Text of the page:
Nestled in the heart of the valley at the confluence of the Yellowstone and Missouri Rivers, lies the friendly, quiet, and a little bit strange town of Fairview. As Montana’s easternmost town it has the unique feature of two states meeting on Interstate Avenue more commonly known to residents as State Street. Part of the town lies in North Dakota, while the majority is in Montana.
You can literally drive down State Street with the driver in Montana and the passenger in North Dakota. To compound the weirdness, the line dividing the Mountain time zone from the Central time zone also passes through the town. You need to be pretty careful when making appointments in this town.
Fairview is the Sugar Beet Capital of both Montana and North Dakota with a large part of its irrigated farmland devoted to the growing of sugar beets. While there are other parts of both states that produce more sugar beets, they got the title because they asked for it. Since no one else had ever asked, the governors from both states said—” Okay.” During the fall harvest, you will see millions of beets being hauled on endless streams of trucks carrying what looks like large potatoes. In fact, the industry is so big here that there is a monument in the center of town dedicated to the humble beet.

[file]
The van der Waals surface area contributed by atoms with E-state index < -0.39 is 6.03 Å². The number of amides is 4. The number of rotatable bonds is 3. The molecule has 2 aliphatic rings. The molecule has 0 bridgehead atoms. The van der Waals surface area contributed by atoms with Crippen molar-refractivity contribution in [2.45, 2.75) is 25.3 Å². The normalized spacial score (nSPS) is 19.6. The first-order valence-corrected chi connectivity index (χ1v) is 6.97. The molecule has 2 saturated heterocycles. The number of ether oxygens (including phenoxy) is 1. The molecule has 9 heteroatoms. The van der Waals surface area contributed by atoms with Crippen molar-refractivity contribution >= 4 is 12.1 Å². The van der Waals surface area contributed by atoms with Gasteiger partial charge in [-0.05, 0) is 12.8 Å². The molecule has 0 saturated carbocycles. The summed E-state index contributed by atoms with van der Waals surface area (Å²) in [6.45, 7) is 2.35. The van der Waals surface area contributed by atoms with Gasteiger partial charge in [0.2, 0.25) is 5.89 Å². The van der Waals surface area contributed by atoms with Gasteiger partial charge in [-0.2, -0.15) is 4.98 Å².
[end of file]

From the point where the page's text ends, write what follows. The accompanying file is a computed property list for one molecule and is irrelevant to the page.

The people here are pretty mellow—honest, friendly, and proud of their community, but laid-back. Call the police department just about any time after 5:00, at lunchtime, or on weekends and you may get an answering machine. The residents here have pretty much always been known for their laid-back attitude. The story goes that in the beginning, a bar sat on the bench overlooking the valley below. A patron of the bar, sitting on the back porch commented, “Now that’s a fair view.” The name stuck.
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